Previously, in 2015, Nike collaborated with Flextronics, a global electronics company, which one of its factories located in Batam. Flextronics provides automatic machines for Nike. By the end of 2018, Nike will send more than 1200 new automatic machines to its suppliers all over Asia. Those machines are believed to be ablet to automate cutting, printing, assembly and sole making.
Nike calls its tactics as “manufacturing revolution”. “Manufacturing revolution” is a term refers to the supply chain modernization process. Nike believes that the new method will reap greater profits, because it was tested on the production of Flyknit Nike shoes. The results of the trial successfully cut the number of suppliers by 15% while increasing the number of production and profits. Not only that. In the coming years, Nike will only rely on high-tech suppliers or the ones based in Latin America or around North America. Reductions will also be made to the number of Nike seller retailers to 40 stores and online-based.
In May 2018, Nike Inc said that it has 542 suppliers in 42 countries. That number of suppliers is controlled by 30 corporate groups. Five months after that, the data showed that the number of Nike supplieirs were only 529 in 41 countries. Furthermore, International Trade Union Confederation (ITUC, 2016) data shows that the number of Nike suppliers reached 709 suppliers in 44 countries. it means that since the last two years 167 factory suppliers in two countries have been trimmed.
To the mass media in Jakarta, Nike Indonesia gave information. Global Nike has planned to reduce its supply chain since the last ten years. “We are working with each supplier group to carry out responsible exit processes, provide clear notifications and clear volume reduction schedules, which allows suppliers with opportunities with opportunities to get new buyers,” explained Nike on his website.
Surprisingly, the information submitted by Nike from its website still mentions the reduction in the number of suppliers from 785 to 529. Though the Nike ‘manufacturing data’ that has been updated in 2018 mentions 41 countries with 529 suppliers.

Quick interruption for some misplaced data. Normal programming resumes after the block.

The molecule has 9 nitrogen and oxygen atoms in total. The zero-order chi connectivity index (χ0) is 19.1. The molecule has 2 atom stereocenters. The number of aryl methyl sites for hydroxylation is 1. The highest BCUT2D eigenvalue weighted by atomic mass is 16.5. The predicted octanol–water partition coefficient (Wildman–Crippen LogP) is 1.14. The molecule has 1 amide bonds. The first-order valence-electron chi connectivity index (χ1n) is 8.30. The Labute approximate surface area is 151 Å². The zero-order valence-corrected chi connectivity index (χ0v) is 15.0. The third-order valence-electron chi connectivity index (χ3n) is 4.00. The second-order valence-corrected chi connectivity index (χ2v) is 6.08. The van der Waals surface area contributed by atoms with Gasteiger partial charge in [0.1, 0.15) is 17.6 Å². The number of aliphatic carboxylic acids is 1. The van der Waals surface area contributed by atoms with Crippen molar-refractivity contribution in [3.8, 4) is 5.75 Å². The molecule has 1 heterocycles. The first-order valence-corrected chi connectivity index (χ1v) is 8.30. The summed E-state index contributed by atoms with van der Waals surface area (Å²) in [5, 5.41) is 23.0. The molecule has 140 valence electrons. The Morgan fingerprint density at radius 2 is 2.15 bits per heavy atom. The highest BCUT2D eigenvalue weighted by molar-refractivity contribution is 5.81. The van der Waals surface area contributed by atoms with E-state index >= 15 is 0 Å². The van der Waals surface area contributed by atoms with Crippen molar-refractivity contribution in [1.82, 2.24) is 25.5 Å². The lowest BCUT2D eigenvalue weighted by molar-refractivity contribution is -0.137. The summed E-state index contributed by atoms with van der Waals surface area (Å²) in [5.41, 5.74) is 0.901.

|Desember 2017||PT Dean Shoes Indonesia, Karawang||15000 buruh||KASBI and SPSI|
|Desember 2017||PT Dream Sentosa Indonesia, Karawang||10.000 buruh||KASBI|
|12 October 2018||PT Kahoindah Citragarment Bekasi||3000 buruh||SPN and KASBI|
|Desember 2018||PT Dong A Decal Jakarta||700 buruh||SBSI 92, SPN, SPTP|
|Maret 2019||PT Kukdong International Bekasi||10.000 buruh||SPN and FSBDSI|
|2020||PT Semarang Garment||2500 buruh||SPSI|
Without thinking about labor protection strategies, the Ministry of Industry and the Indonesian Textile Association (API) believe that Nike will not revoke its order.
On October 15, 2018, the representative of Dong A Decal KBN Cakung said that Nike would end its production by the end of 2018. Dong A Decal is South Korean company began operations in 2011 employing 960 people. Since its establishment, Dong A Decal has produced Nike apparel as much as 90 percent of its total production. Nike’s production line has been reduced from 15 lines to 5 lines. Currently there are 528 workers who work.
By automating production, human resource observers usually emphasize the need for new abilities and skills for workers and prospective workers. While business associations often use new technology as a tool to conquer workers. Most new technological presence in Third World countries is accelerated by various free trade agreements. Workers’ daily experience shows that the emergence of new technologies will be accompanied by dismissals, makingworkers work more intensive and longer with lower and lower wages.
In 2017 at PT Kaho 2there came new machines in printing section. “The work which used to be done manually. Now everything is automatic. The production is increased from 200 pieces to 1,000 pieces, “said R. At that time, Kaho 2, reduced its production line, from 52 to 30 production lines. The process of reducing the production line is followed by an early retirement offer.
The change in the supply chain relates to other things, namely a 15-dollar-hour-minimum wage increase in the United States throughout the United States and NAFTA (North America Free Trade Agreement). Thus, other brands are planning to change their supply chains.
“If a production sector succeeds in closing without responsibility from Nike, it means that other production sectors will follow soon. This can also be followed by other brands. Therefore, the trade union must urge to refuse the withdrawal of Nike orders from factories in Indonesia, “said Jeffery Hermanson.
Translated by: Arif Nursyamsi and Dina Septi
This article was first published in bahasa Indonesia Sedane Magazine, on October 13, 2018. Updated again on October 17, 2018.